Ultimately, the only way to truly find out whether a person can succeed as an entrepreneur is to just do it, no matter how unsettling that first step might be.
Making the shift from the steady life of a full-time employee to the unpredictable world of entrepreneurship takes smarts, guts and support. But you’ll never really know if it’s right for you unless you embrace the risk.
The post From Employee to Entrepreneur: Becoming Your Own Boss in 2021 appeared first on StartupNation.
Not sure what to do here
He left the company 1-2 months ago.
We've been using the png/jpg version of the files he left us as pitch material, but it needs to be updated and he just doesnt provide us with the psd/sketch files.
He doesnt even seem malignant about it, every time i reach out he just ignores us or says he's busy now and will get to it later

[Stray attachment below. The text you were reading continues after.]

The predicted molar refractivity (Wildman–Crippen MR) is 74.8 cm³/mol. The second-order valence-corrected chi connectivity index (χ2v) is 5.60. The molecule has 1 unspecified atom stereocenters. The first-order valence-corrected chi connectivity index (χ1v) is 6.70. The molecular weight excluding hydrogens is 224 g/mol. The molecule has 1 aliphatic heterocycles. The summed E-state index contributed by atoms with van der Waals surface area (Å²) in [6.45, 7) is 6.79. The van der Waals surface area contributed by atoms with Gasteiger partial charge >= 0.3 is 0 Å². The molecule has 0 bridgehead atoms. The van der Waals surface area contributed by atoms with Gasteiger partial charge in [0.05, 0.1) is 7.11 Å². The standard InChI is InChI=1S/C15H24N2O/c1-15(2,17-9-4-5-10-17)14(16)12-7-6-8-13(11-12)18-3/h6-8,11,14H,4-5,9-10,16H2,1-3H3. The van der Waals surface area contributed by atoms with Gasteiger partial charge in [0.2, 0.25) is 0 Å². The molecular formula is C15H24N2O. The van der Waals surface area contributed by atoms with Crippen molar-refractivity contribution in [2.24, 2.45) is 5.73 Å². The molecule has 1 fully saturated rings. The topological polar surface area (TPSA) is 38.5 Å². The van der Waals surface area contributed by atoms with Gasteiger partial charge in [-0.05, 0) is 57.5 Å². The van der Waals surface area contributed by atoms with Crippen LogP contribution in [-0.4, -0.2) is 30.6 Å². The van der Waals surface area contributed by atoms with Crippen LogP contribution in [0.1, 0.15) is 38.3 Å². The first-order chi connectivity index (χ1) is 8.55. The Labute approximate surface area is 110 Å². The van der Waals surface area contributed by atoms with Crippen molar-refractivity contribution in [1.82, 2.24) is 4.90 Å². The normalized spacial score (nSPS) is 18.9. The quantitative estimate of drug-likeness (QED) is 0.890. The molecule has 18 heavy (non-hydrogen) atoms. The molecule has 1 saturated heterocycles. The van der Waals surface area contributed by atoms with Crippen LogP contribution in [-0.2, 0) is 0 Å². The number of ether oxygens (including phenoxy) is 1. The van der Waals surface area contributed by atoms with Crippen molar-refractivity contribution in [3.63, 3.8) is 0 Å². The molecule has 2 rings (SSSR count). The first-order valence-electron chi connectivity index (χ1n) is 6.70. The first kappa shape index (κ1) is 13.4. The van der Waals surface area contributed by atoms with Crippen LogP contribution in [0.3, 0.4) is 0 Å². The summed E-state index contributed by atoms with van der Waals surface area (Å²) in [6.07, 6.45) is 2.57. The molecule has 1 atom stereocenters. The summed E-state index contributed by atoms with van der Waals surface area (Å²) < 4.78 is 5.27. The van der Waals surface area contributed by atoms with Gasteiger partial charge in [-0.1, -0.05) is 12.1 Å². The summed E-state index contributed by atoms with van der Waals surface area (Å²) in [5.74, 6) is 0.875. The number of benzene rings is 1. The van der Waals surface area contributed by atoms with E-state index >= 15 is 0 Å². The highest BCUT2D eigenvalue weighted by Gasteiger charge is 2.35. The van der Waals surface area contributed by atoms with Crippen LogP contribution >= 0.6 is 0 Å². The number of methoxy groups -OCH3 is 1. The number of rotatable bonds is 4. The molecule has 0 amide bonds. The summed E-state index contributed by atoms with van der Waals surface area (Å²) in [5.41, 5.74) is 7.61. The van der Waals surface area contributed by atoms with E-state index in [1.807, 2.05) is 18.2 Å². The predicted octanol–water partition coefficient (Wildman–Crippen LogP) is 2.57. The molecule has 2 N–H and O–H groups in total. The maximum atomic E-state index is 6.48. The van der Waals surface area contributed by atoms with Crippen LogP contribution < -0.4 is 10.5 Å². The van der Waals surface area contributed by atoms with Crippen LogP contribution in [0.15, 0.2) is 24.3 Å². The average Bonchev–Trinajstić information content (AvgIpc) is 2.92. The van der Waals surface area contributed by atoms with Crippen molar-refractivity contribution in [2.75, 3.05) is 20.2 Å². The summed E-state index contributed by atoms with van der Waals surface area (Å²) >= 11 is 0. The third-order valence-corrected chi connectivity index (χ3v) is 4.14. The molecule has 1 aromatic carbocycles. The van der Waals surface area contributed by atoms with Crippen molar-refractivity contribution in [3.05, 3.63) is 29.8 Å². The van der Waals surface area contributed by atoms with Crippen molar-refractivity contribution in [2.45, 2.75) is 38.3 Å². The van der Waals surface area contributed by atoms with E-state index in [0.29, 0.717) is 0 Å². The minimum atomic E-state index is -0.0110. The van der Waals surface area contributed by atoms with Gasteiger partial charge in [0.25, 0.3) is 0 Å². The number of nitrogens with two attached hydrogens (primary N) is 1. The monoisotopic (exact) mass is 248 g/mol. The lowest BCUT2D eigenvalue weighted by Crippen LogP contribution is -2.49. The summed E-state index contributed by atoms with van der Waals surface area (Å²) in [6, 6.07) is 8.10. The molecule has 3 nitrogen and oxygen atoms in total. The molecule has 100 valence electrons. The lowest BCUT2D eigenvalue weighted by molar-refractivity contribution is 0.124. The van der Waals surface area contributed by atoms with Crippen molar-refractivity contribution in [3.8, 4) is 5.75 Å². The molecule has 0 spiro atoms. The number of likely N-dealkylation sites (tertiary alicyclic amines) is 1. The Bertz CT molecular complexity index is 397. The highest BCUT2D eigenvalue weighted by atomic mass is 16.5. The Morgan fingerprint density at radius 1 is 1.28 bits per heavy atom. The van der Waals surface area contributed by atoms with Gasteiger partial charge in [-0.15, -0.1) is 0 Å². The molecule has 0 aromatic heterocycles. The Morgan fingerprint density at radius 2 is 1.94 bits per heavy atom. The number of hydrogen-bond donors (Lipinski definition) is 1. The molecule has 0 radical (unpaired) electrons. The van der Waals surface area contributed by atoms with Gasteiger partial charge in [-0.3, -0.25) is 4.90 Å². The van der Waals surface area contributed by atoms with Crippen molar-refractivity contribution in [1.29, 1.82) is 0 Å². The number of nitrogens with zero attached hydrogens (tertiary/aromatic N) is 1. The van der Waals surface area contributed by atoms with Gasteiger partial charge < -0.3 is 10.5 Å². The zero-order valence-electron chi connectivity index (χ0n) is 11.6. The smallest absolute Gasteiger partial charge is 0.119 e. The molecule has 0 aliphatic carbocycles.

I've literally offered him a ransom to get our files from him, at this point im considering legal action. What can we do here?
Edit: I've been asking for about a month now, he was on salary when he made them.
Anyone know a lawyer for this?
Im a recent graduate working on my OPT in US. I landed a job with an early stage startup and they gave an amazing position for a starter like me (head of AI).
However, they are pre-seed and I'm just getting paid minimum salary. They specified in my offer letter that once they raise capital, they'll give me market salary and stock options though no figures were mentioned. They have an annual revenue of around a quarter of a million dollars so far and according to what they have told me, majority of this goes into operations cost and none of the founders are drawing salaries. I think I'm the first and only salaried employee in the firm (and I guess that kinda shows that they value me too). Work from home makes it extra difficult to connect with other people in the firm to get any more details. But given the structure of the company and my position as tech head, I believe what they're saying.